Nice quote

Jeremy Bowers jerf at
Sun Mar 30 17:38:39 CEST 2003

On Sat, 29 Mar 2003 07:54:58 -0500, Peter wrote:
> Jeremy Bowers wrote:
>> Would somebody amplify on this please? What XML library do we have
>> that's easier to use then DOM or SAX for real world tasks that doesn't
>> require reading the whole file into memory to work?
> I'm fairly sure the context you omitted would show that the comment above
> didn't imply Python folks have some magic new library that solves the XML
> world's problems.  It seemed to be a statement made partly in contrast to
> the previous statements about Perl's "a zillion ways to do it" and the
> difficulties that was causing XML developers using Perl, and partly in
> contrast to implied other difficulties with XML using other languages.
> Basically, he was conveying that Python people don't find processing XML
> to be a huge problem in any particular way, and I think that's a fair
> assessment.  IMHO.

I didn't take his statement that way because it doesn't make sense some to
me. I've done SAX and DOM in both Perl and Python and they are equal pains
in the ass.

You may consider XML processing not a particular pain but I think that's
more a personal judgment then anything else, because I don't see Python
granting a huge advantage over Perl. The criticisms Tim Bray leveled
against current XML programming paradigms still seems to hold in Python as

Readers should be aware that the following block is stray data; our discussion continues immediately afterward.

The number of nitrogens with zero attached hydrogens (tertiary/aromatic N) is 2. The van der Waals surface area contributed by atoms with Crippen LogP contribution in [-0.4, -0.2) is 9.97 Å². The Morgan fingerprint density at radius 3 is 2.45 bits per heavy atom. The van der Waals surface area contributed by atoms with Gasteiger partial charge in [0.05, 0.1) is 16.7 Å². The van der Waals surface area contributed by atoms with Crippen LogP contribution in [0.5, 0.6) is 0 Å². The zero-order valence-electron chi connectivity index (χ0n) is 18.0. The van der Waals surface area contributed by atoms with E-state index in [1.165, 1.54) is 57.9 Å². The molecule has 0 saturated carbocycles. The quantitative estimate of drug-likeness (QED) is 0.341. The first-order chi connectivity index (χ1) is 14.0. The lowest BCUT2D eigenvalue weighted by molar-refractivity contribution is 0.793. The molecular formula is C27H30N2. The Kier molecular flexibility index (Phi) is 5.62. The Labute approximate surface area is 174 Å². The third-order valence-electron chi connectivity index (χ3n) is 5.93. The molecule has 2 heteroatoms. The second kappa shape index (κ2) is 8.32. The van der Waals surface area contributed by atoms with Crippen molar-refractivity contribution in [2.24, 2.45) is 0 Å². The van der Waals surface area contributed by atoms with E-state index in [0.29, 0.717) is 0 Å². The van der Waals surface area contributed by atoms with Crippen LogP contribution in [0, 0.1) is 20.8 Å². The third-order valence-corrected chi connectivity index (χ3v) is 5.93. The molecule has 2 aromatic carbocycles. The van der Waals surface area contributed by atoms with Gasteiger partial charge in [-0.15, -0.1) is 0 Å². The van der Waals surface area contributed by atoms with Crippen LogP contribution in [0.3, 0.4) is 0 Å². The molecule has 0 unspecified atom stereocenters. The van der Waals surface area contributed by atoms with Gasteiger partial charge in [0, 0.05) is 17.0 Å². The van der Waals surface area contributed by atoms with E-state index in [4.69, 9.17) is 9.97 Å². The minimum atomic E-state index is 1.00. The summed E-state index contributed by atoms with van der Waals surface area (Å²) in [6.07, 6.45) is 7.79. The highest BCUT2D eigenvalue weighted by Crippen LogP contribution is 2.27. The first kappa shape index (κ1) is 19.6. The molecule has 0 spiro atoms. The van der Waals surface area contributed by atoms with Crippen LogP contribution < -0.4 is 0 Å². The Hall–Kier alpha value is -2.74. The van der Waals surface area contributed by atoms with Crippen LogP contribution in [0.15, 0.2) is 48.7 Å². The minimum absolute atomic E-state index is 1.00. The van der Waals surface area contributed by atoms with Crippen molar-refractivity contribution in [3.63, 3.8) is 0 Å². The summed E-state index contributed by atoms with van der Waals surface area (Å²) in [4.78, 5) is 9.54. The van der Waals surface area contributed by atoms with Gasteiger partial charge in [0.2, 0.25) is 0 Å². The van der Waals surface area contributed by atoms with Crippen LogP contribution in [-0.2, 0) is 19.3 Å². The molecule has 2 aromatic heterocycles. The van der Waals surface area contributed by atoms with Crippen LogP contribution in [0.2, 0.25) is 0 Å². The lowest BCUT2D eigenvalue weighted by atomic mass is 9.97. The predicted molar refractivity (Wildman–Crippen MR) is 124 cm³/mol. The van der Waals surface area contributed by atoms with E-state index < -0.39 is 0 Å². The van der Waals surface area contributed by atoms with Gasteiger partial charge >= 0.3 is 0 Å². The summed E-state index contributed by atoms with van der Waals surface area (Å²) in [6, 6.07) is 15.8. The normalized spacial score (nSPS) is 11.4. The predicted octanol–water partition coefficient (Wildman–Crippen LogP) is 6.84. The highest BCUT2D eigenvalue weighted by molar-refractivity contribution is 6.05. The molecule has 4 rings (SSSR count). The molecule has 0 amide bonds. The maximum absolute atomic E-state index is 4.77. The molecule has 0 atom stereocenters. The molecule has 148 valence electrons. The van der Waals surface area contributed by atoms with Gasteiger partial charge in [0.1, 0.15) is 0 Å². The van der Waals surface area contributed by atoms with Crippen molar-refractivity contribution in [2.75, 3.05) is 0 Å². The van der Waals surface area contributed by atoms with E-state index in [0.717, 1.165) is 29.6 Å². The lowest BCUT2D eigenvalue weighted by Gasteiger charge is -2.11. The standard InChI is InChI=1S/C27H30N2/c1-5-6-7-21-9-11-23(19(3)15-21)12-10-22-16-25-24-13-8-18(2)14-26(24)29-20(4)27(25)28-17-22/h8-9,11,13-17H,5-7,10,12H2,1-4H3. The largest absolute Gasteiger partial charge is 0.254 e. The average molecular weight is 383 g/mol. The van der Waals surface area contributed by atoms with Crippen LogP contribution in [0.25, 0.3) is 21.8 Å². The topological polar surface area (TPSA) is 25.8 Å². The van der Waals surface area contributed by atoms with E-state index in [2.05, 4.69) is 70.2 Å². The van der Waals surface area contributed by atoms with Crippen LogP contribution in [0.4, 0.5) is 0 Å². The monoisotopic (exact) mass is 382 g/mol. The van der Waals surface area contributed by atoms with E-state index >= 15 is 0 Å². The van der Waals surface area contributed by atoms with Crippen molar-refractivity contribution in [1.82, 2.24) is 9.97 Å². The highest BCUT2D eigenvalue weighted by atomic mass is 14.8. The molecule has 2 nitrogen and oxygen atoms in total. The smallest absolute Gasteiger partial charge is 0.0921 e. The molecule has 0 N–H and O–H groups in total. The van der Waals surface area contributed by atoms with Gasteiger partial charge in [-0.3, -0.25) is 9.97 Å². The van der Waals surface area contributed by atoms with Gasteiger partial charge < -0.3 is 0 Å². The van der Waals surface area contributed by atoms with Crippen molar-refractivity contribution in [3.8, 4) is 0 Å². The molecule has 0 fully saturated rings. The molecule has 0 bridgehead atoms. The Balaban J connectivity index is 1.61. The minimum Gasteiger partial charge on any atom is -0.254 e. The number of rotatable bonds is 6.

well as anything else. At best Python XML processing is at most a small
linear improvement over Perl. 

This is also my basic reply to Cameron Laird's comment; unless he's
specifically referring to corner cases where you might need to do
something hairy that is easy in Python and hard in Perl, the two languages
are reasonably similar in my opinion. This *could* be a side effect of
the fact that I use Perl in a large project, and I tend to use it in a
very Pythonic way because that's my solution to writing maintainable Perl
code; it may be the case that using more Perl-ish idioms makes it harder.

Both are easier then C++ or Java just because of the more flexible, less
B&D object models.

The gnosis.xml packages *are* easier then standard DOM processing, and at
least reduce XML to relatively straight-forward tree processing, though as
the author of those utilities mentioned, I doubt Tim Bray was thinking of
those since Tim doesn't know Python. However it's possible that the
"Python people" mailing Tim may have been thinking of that.

I emphasize that I'm posting this to explore an issue and enhance my
understanding of the issues, and hopefully other's understanding as well.
I'm not trying to be combative. Since we're trying to interpret somebody
else's words who isn't right here to clarify, there isn't really a right

I'm still probably going to noodle around more later with a new library
for Python that will actually construct an object model out of objects you
provide for it, but it would be a long time before it would be publicly
available because I'd want to use it in a lot of situations before I could
be confident it was powerful enough.

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